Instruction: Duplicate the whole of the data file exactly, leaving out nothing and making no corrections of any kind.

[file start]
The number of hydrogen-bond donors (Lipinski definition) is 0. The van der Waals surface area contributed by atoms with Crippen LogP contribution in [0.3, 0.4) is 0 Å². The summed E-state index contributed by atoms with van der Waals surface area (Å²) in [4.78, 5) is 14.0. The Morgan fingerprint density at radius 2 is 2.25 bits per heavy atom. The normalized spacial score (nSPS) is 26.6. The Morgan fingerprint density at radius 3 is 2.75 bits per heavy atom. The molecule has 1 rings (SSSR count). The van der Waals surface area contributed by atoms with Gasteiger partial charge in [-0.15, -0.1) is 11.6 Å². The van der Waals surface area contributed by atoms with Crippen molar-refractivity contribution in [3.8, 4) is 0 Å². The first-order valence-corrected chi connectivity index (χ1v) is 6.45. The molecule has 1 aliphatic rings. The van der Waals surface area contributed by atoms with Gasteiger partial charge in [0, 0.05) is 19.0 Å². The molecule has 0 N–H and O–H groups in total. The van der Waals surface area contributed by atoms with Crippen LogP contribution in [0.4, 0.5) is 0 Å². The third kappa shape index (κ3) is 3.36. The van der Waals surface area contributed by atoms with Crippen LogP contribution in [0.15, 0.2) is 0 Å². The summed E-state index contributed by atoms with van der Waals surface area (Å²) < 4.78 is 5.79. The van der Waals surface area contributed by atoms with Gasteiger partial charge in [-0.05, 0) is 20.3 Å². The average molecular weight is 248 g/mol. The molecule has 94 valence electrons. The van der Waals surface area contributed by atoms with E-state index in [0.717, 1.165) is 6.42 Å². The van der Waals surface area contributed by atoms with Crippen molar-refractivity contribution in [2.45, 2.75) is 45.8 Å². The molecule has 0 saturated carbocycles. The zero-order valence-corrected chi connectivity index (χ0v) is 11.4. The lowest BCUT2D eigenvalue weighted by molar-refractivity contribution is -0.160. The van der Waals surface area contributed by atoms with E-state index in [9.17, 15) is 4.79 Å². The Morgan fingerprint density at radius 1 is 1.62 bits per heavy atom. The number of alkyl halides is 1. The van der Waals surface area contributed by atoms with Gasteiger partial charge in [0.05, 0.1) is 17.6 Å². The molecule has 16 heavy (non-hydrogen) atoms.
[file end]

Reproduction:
The number of hydrogen-bond donors (Lipinski definition) is 0. The van der Waals surface area contributed by atoms with Crippen LogP contribution in [0.3, 0.4) is 0 Å². The summed E-state index contributed by atoms with van der Waals surface area (Å²) in [4.78, 5) is 14.0. The Morgan fingerprint density at radius 2 is 2.25 bits per heavy atom. The normalized spacial score (nSPS) is 26.6. The Morgan fingerprint density at radius 3 is 2.75 bits per heavy atom. The molecule has 1 rings (SSSR count). The van der Waals surface area contributed by atoms with Gasteiger partial charge in [-0.15, -0.1) is 11.6 Å². The van der Waals surface area contributed by atoms with Crippen molar-refractivity contribution in [3.8, 4) is 0 Å². The first-order valence-corrected chi connectivity index (χ1v) is 6.45. The molecule has 1 aliphatic rings. The van der Waals surface area contributed by atoms with Gasteiger partial charge in [0, 0.05) is 19.0 Å². The molecule has 0 N–H and O–H groups in total. The van der Waals surface area contributed by atoms with Crippen LogP contribution in [0.4, 0.5) is 0 Å². The third kappa shape index (κ3) is 3.36. The van der Waals surface area contributed by atoms with Crippen LogP contribution in [0.15, 0.2) is 0 Å². The summed E-state index contributed by atoms with van der Waals surface area (Å²) < 4.78 is 5.79. The van der Waals surface area contributed by atoms with Gasteiger partial charge in [-0.05, 0) is 20.3 Å². The average molecular weight is 248 g/mol. The molecule has 94 valence electrons. The van der Waals surface area contributed by atoms with E-state index in [0.717, 1.165) is 6.42 Å². The van der Waals surface area contributed by atoms with Crippen molar-refractivity contribution in [2.45, 2.75) is 45.8 Å². The molecule has 0 saturated carbocycles. The zero-order valence-corrected chi connectivity index (χ0v) is 11.4. The lowest BCUT2D eigenvalue weighted by molar-refractivity contribution is -0.160. The van der Waals surface area contributed by atoms with E-state index in [9.17, 15) is 4.79 Å². The Morgan fingerprint density at radius 1 is 1.62 bits per heavy atom. The number of alkyl halides is 1. The van der Waals surface area contributed by atoms with Gasteiger partial charge in [0.05, 0.1) is 17.6 Å². The molecule has 16 heavy (non-hydrogen) atoms.